Date Published: Jan. 31, 2015
Publisher: Cinnabar Press
A clairvoyant young woman finds her visions of the future to be a nuisance, until she discovers that she is hardly unique. An entire group of seers has learned how to profit from their knowledge in ways that Ariel has never considered. Another group is obsessed with using their talents to understand a dark future they cannot ignore.
An alliance with either crowd looks dangerous, given that they both seem a little crazy. There is no possible way to help them both. Worse yet, each group is convinced that Ariel is more than a potential asset; she’s the one thing that they must have in order to fully succeed.
Eoin tried to be direct. “Yes, he told me wanted to take you out on his yacht and get to know you better. Come on Ariel, you’re a big girl. He’s a big client. Go and be friendly.”
“I don’t like boats. Could I just have dinner with the man somewhere in town?” Ariel was furious at Eoin for pushing her into this but didn’t know how to explain why. Eoin’s request for her to spend time with a client was justified.
“He wants you two to enjoy a boat ride together. Look, do you want to bring a friend along? If that’s the problem, I could send the big guy, Jake, with you, although I would think that at your age and with your looks you’ve figured out how to say ‘No thanks’ gracefully by now.”
Ariel considered the idea of bringing Jake. Yes, she generally could take care of herself just fine and she felt stupid requesting a chaperone. None of the guys in the office would bring along someone.
“It’s okay. There will be a whole boat full of people there if by some bizarre reason he gets pushy. I’ll be fine. Sorry to be a problem, I’m just not fond of the man.”
Eoin gave her a sympathetic shrug. “I doubt that his own mother is fond of him.”
Sherrie Roth grew up in Western Kansas thinking that there was no place in the universe more fascinating than outer space. After her mother vetoed astronaut as a career ambition, she went on to study journalism and physics in hopes of becoming a science writer.
She published her first science fiction short story long ago, and then waited a lot of tables while she looked for inspiration for the next story. When it finally came, it declared to her that it had to be whole book, nothing less. One night, while digesting this disturbing piece of news, she drank way too many shots of ouzo with her boyfriend. She woke up thirty-one years later demanding to know what was going on.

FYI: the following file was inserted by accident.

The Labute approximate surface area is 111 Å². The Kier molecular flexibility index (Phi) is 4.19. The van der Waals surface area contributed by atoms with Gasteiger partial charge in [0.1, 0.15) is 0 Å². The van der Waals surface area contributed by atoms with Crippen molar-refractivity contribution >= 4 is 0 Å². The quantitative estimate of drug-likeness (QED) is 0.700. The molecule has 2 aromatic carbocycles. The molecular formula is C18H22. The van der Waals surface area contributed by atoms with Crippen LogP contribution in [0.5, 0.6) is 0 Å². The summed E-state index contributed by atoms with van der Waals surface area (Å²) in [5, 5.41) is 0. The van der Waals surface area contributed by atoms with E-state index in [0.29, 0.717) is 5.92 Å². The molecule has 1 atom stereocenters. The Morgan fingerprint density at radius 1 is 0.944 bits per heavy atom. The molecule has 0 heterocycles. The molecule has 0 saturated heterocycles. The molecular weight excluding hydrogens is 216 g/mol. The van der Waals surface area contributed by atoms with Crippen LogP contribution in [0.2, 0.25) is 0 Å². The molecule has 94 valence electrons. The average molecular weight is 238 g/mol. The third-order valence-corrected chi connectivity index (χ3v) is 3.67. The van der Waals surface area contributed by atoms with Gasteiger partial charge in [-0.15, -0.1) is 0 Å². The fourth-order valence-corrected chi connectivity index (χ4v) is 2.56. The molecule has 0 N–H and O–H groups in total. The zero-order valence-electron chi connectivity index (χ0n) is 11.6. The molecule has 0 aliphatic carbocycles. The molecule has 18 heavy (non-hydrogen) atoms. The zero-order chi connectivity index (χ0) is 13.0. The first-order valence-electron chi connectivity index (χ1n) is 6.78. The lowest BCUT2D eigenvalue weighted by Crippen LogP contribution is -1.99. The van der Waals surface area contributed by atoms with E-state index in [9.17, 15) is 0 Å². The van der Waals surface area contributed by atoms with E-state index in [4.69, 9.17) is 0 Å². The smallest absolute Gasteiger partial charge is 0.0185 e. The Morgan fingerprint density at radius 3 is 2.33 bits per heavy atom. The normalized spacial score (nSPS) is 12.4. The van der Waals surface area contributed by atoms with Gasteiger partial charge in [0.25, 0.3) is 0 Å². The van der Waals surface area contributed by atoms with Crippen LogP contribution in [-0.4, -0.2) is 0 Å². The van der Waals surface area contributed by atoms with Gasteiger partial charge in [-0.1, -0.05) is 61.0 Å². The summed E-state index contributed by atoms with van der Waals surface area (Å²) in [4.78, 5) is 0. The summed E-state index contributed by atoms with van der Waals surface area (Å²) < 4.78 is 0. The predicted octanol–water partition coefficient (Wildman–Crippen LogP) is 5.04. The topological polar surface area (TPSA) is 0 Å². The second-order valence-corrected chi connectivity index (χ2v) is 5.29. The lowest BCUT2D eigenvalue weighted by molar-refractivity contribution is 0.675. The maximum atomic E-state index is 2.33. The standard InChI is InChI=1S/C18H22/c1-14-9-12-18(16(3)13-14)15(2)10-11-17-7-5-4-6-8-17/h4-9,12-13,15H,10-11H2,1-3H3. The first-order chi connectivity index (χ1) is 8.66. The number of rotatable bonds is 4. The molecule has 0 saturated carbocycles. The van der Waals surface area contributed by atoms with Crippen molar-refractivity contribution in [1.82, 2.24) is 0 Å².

The boyfriend, who she had apparently long since married, asked her to calm down and explained that in a fit of practicality she had gone back to school and gotten a degree in geophysics and had spent the last 28 years interpreting seismic data in the oil industry. The good news, according to Mr. Cronin, was that she had found it at least mildly entertaining and ridiculously well-paying The bad news was that the two of them had still managed to spend almost all of the money.
Apparently she was now Mrs. Cronin, and the further good news was that they had produced three wonderful children whom they loved dearly, even though to be honest that is where a lot of the money had gone. Even better news was that Mr. Cronin turned out to be a warm-hearted, encouraging sort who was happy to see her awake and ready to write. "It's about time," were his exact words.
Sherrie Cronin discovered that over the ensuing decades Sally Ride had already managed to become the first woman in space and apparently had done a fine job of it. No one, however, had written the book that had been in Sherrie's head for decades. The only problem was, the book informed her sternly that it had now grown into a six book series. Sherrie decided that she better start writing it before it got any longer. She's been wide awake ever since, and writing away.
Barnes and Noble: http://www.barnesandnoble.com/w/d4-sherrie-cronin/1121480771
3 autographed paperback copies of y1 (a related tale of the adventures of Ariel’s shape shifting brother)